Zinc is an incredibly important mineral, involved with at least 300 different enzymes and reactions in the body. It is critical for proper cell division and differentiation, DNA and RNA repair, and the strength and stability of your cells. And for men, it just so happens that of all the organs in the body, zinc is concentrated most in the prostate.
Zinc has developmental, protective, and functional roles in the prostate and is an important component of prostatic fluid, along with the enzyme prostate specific antigen.
Not surprisingly, this clinical study found that intake of the mineral may be a major factor in prostate health. They reported that the levels of zinc in the prostate were 83 percent lower in prostate cancer patients, and 61 percent lower in patients with an enlarged prostate (benign prostatic hyperplasia or BPH). They also found that plasma levels were lower by 27 percent in cancer patients, and by 18 percent in men with BPH.
Because zinc is not easily stored in the body for reserve use, it is subject to depletion due to stress, infections, injuries, and other challenges, so deficiencies could put you at risk. This is why supplementing with a consistent source is so important.
Consider finding a supplemental source that is chelated to the amino acid glycine. By binding the mineral to this nutrient, it readily absorbs in the intestine and can be transported in the body to where it is needed most – including the prostate.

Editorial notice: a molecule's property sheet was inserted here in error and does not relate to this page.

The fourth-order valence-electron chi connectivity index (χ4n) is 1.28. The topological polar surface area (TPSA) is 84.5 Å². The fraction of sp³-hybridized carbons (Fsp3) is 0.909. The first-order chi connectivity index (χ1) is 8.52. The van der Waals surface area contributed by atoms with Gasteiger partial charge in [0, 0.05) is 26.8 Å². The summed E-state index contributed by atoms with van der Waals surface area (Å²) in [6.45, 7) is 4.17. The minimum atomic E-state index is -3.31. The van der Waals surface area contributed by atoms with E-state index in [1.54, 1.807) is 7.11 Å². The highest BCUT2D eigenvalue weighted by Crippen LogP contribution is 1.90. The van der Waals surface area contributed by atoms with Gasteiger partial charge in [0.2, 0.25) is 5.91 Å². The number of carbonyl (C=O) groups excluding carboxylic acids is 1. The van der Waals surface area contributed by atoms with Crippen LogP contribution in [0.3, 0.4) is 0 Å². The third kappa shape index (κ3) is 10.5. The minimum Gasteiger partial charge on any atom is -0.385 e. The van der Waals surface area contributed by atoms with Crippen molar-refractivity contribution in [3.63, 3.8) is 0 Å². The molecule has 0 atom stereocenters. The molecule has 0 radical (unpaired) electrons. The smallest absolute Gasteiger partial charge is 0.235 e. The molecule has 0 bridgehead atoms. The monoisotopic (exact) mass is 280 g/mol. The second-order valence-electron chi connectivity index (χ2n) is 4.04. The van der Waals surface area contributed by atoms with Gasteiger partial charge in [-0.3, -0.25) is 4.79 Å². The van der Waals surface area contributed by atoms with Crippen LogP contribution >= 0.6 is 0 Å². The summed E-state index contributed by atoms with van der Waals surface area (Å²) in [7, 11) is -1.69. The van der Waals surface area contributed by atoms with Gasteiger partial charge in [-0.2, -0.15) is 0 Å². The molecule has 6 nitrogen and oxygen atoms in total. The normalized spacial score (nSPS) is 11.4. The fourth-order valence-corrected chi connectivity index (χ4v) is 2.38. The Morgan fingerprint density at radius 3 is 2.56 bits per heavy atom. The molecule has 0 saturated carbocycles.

Christudoss P, Selvakumar R, Fleming JJ, Gopalakrishnan G. Zinc status of patients with benign prostatic hyperplasia and prostate carcinoma. Indian J Urol. 2011 Jan;27(1):14-8.
Objectives: The exact cause of benign prostatic hyperplasia (BPH) and prostatic carcinoma is unknown. Changes in the level of the trace element zinc (Zn) are known to be associated with the functioning of different organs (breast, colon, stomach, liver, kidney, prostate, and muscle). This study is aimed at estimating and comparing the zinc levels in the prostate tissue, plasma, and urine obtained from patients diagnosed with BPH or prostatic carcinoma.
Materials and methods: The prostate tissue zinc, plasma zinc, and urine zinc/creatinine ratio in BPH, prostate cancer, and normal subjects were measured by atomic absorption spectrophotometry.
Results: In prostate carcinoma, the mean tissue zinc was decreased by 83% as compared to normal tissue and in BPH, there was a 61% decrease in mean tissue zinc as compared to normal tissues. Both these values were statistically significant. The plasma zinc in prostate cancer patients showed a 27% decrease (P < 0.01) as compared to controls and 18% decrease (P < 0.01) as compared to BPH. The urine zinc/creatinine (ratio) was significantly increased to 53% in prostate cancer patients, and a 20% significant increase was observed in BPH as compared to normal subjects.
Conclusions: It is evident from this study that BPH or prostate carcinoma may be associated with a reduction in the levels of tissue zinc, plasma zinc, and an increase in urine zinc/creatinine.